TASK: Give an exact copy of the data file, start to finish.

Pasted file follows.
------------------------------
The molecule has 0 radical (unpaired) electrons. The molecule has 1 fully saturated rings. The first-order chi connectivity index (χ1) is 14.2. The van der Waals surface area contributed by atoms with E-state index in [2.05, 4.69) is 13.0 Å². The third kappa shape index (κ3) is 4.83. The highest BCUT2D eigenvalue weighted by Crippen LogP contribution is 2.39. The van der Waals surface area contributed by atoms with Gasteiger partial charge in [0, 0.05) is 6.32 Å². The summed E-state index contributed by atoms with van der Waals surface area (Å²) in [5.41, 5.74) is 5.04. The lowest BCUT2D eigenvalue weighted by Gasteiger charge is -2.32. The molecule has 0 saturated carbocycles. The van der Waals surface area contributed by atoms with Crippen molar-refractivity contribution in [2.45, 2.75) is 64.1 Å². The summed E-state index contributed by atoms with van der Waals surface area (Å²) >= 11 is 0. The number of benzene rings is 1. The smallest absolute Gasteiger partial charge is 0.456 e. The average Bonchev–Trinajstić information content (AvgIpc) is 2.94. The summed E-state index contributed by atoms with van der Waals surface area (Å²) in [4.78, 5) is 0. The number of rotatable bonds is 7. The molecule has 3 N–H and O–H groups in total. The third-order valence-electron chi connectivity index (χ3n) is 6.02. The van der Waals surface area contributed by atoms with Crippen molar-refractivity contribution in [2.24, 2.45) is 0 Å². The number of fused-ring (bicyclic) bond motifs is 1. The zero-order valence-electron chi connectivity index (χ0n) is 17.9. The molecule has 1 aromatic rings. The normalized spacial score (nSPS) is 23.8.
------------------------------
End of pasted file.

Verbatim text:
The molecule has 0 radical (unpaired) electrons. The molecule has 1 fully saturated rings. The first-order chi connectivity index (χ1) is 14.2. The van der Waals surface area contributed by atoms with E-state index in [2.05, 4.69) is 13.0 Å². The third kappa shape index (κ3) is 4.83. The highest BCUT2D eigenvalue weighted by Crippen LogP contribution is 2.39. The van der Waals surface area contributed by atoms with Gasteiger partial charge in [0, 0.05) is 6.32 Å². The summed E-state index contributed by atoms with van der Waals surface area (Å²) in [5.41, 5.74) is 5.04. The lowest BCUT2D eigenvalue weighted by Gasteiger charge is -2.32. The molecule has 0 saturated carbocycles. The van der Waals surface area contributed by atoms with Crippen molar-refractivity contribution in [2.45, 2.75) is 64.1 Å². The summed E-state index contributed by atoms with van der Waals surface area (Å²) >= 11 is 0. The number of benzene rings is 1. The smallest absolute Gasteiger partial charge is 0.456 e. The average Bonchev–Trinajstić information content (AvgIpc) is 2.94. The summed E-state index contributed by atoms with van der Waals surface area (Å²) in [4.78, 5) is 0. The number of rotatable bonds is 7. The molecule has 3 N–H and O–H groups in total. The third-order valence-electron chi connectivity index (χ3n) is 6.02. The van der Waals surface area contributed by atoms with Crippen molar-refractivity contribution in [2.24, 2.45) is 0 Å². The number of fused-ring (bicyclic) bond motifs is 1. The zero-order valence-electron chi connectivity index (χ0n) is 17.9. The molecule has 1 aromatic rings. The normalized spacial score (nSPS) is 23.8.